North Korean leader Kim Jong Un has reshuffled his top military leadership, replacing defense minister Pak Yong Sik and army chief of staff Ri Myong Su, according to reports from Japanese and South Korean media over the weekend. Given the country’s opacity, it’s difficult to know exactly what’s behind the changes—or if they had anything to do with that salute, which was not reciprocated by South Korean military officials. (Kim got a handshake and a nod instead.)

Analysts have speculated that the changes represent a move by Kim to install more moderate voices in the military, possibly to pave the way for concessions over the country’s nuclear program that may come out of the summit with Trump. Meanwhile, the Washington Post had earlier reported that North Korea had expressed concerns over a possible coup back in Pyongyang while Kim travels to Singapore—and some saw the moves as intended to consolidate Kim loyalists at the top of the military. Michael Madden, of the North Korea Leadership Watch blog, called the newly promoted men “top Kim Jong Un guys.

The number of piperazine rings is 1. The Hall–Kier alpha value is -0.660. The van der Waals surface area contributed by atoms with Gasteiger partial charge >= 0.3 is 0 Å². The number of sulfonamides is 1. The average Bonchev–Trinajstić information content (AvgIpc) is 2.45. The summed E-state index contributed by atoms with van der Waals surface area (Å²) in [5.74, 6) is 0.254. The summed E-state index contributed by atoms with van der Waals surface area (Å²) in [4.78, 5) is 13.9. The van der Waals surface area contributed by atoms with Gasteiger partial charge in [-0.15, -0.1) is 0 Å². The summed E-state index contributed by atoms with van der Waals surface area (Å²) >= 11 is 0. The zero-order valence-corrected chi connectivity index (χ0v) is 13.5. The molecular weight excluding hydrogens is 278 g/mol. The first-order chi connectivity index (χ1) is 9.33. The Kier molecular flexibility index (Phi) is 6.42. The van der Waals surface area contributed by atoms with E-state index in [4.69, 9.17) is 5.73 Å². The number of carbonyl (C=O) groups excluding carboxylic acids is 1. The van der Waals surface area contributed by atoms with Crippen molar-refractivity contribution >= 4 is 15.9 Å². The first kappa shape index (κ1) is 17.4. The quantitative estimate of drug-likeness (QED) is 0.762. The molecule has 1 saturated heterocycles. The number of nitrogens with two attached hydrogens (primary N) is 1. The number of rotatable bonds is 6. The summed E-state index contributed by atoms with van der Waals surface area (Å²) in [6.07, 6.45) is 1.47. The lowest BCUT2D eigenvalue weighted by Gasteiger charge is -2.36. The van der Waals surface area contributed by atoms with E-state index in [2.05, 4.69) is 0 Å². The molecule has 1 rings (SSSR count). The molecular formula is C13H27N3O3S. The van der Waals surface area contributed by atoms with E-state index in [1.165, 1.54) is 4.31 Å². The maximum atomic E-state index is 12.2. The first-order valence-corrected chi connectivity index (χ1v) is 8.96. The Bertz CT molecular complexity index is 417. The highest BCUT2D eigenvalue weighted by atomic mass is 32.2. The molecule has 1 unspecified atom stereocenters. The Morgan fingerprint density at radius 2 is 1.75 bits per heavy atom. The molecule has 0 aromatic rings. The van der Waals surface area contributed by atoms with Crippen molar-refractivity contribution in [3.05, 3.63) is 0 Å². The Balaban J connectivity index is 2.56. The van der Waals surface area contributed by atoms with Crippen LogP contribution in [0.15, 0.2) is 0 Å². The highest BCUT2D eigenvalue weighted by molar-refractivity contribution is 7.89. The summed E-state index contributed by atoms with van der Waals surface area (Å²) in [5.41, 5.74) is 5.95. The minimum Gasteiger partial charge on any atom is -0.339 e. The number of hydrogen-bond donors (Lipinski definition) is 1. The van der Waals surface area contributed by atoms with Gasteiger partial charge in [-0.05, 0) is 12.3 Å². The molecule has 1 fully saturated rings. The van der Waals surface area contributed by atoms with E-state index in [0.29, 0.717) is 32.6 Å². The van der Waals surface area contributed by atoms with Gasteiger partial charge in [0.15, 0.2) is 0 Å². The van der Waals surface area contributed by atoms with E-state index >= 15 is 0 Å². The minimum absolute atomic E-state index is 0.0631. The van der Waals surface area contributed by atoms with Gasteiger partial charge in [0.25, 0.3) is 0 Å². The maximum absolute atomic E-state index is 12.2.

Writing for Reuters, Wellesley College political science professor Katharine Moon noted that the April salute signaled the military supported Kim’s diplomatic thaw with South Korea and the US. “The message from the optics was clear: Kim’s DMZ-crossing and diplomatic engagement with arch-enemies have the full backing of the armed forces,” she wrote. But, she added, it was also possible that new chiefs “simply are politically more savvy and technically more competent to assist in the summit diplomacy and the upcoming high-level negotiations with the South Korean military.”

Here are the key new members of the top brass:

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